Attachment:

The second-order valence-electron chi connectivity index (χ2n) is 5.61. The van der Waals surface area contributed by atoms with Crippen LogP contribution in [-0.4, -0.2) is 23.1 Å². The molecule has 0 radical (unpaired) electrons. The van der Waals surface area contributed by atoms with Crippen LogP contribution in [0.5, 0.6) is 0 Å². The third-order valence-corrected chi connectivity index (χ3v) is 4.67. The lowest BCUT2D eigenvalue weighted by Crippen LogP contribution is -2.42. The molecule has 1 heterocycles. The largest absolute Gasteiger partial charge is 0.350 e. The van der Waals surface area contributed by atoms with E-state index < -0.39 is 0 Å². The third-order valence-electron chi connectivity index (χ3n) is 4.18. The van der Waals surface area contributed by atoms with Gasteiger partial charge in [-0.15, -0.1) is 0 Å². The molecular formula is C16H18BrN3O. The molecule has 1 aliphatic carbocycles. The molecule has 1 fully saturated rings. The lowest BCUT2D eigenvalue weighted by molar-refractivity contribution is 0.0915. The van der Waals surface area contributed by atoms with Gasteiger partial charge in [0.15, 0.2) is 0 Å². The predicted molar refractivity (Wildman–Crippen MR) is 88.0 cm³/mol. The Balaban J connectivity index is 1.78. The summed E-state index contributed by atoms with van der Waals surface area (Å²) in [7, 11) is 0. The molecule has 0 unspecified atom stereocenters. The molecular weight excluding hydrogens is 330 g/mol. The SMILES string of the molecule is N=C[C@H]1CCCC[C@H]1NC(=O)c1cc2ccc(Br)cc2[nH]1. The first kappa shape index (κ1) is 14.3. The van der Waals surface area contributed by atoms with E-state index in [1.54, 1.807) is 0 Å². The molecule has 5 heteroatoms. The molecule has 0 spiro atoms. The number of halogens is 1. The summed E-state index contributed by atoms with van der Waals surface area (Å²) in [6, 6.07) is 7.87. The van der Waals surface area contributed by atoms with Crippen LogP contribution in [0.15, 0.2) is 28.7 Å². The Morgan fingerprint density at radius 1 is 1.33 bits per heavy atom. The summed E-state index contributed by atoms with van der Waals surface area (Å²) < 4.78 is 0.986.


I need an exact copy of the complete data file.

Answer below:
The second-order valence-electron chi connectivity index (χ2n) is 5.61. The van der Waals surface area contributed by atoms with Crippen LogP contribution in [-0.4, -0.2) is 23.1 Å². The molecule has 0 radical (unpaired) electrons. The van der Waals surface area contributed by atoms with Crippen LogP contribution in [0.5, 0.6) is 0 Å². The third-order valence-corrected chi connectivity index (χ3v) is 4.67. The lowest BCUT2D eigenvalue weighted by Crippen LogP contribution is -2.42. The molecule has 1 heterocycles. The largest absolute Gasteiger partial charge is 0.350 e. The van der Waals surface area contributed by atoms with E-state index < -0.39 is 0 Å². The third-order valence-electron chi connectivity index (χ3n) is 4.18. The van der Waals surface area contributed by atoms with Gasteiger partial charge in [-0.15, -0.1) is 0 Å². The molecular formula is C16H18BrN3O. The molecule has 1 aliphatic carbocycles. The molecule has 1 fully saturated rings. The lowest BCUT2D eigenvalue weighted by molar-refractivity contribution is 0.0915. The van der Waals surface area contributed by atoms with Gasteiger partial charge in [0.15, 0.2) is 0 Å². The predicted molar refractivity (Wildman–Crippen MR) is 88.0 cm³/mol. The Balaban J connectivity index is 1.78. The summed E-state index contributed by atoms with van der Waals surface area (Å²) in [7, 11) is 0. The molecule has 0 unspecified atom stereocenters. The molecular weight excluding hydrogens is 330 g/mol. The SMILES string of the molecule is N=C[C@H]1CCCC[C@H]1NC(=O)c1cc2ccc(Br)cc2[nH]1. The first kappa shape index (κ1) is 14.3. The van der Waals surface area contributed by atoms with E-state index in [1.54, 1.807) is 0 Å². The molecule has 5 heteroatoms. The molecule has 0 spiro atoms. The number of halogens is 1. The summed E-state index contributed by atoms with van der Waals surface area (Å²) in [6, 6.07) is 7.87. The van der Waals surface area contributed by atoms with Crippen LogP contribution in [0.15, 0.2) is 28.7 Å². The Morgan fingerprint density at radius 1 is 1.33 bits per heavy atom. The summed E-state index contributed by atoms with van der Waals surface area (Å²) < 4.78 is 0.986.